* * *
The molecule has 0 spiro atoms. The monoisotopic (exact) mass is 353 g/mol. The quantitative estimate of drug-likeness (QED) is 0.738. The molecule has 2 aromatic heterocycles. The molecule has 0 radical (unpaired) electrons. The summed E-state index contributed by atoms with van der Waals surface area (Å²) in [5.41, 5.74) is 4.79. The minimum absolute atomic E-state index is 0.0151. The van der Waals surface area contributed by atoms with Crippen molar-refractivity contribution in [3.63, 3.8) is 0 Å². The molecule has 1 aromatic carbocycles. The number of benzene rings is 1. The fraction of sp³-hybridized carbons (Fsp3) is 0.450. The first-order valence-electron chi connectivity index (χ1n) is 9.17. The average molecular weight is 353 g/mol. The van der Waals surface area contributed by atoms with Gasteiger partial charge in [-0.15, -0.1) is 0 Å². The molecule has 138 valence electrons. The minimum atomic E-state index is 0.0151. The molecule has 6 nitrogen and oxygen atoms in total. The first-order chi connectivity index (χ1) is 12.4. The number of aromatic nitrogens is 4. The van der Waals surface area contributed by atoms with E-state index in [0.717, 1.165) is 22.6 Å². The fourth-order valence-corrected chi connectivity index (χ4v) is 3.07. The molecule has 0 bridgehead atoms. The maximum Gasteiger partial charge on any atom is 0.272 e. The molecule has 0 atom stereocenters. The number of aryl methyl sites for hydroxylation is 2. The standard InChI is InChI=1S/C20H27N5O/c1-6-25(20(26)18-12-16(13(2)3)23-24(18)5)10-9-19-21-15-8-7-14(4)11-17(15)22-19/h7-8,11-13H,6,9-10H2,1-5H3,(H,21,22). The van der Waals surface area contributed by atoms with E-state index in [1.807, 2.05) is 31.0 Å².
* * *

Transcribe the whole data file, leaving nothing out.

The molecule has 0 spiro atoms. The monoisotopic (exact) mass is 353 g/mol. The quantitative estimate of drug-likeness (QED) is 0.738. The molecule has 2 aromatic heterocycles. The molecule has 0 radical (unpaired) electrons. The summed E-state index contributed by atoms with van der Waals surface area (Å²) in [5.41, 5.74) is 4.79. The minimum absolute atomic E-state index is 0.0151. The van der Waals surface area contributed by atoms with Crippen molar-refractivity contribution in [3.63, 3.8) is 0 Å². The molecule has 1 aromatic carbocycles. The number of benzene rings is 1. The fraction of sp³-hybridized carbons (Fsp3) is 0.450. The first-order valence-electron chi connectivity index (χ1n) is 9.17. The average molecular weight is 353 g/mol. The van der Waals surface area contributed by atoms with Gasteiger partial charge in [-0.15, -0.1) is 0 Å². The molecule has 138 valence electrons. The minimum atomic E-state index is 0.0151. The molecule has 6 nitrogen and oxygen atoms in total. The first-order chi connectivity index (χ1) is 12.4. The number of aromatic nitrogens is 4. The van der Waals surface area contributed by atoms with E-state index in [0.717, 1.165) is 22.6 Å². The fourth-order valence-corrected chi connectivity index (χ4v) is 3.07. The molecule has 0 bridgehead atoms. The maximum Gasteiger partial charge on any atom is 0.272 e. The molecule has 0 atom stereocenters. The number of aryl methyl sites for hydroxylation is 2. The standard InChI is InChI=1S/C20H27N5O/c1-6-25(20(26)18-12-16(13(2)3)23-24(18)5)10-9-19-21-15-8-7-14(4)11-17(15)22-19/h7-8,11-13H,6,9-10H2,1-5H3,(H,21,22). The van der Waals surface area contributed by atoms with E-state index in [1.807, 2.05) is 31.0 Å².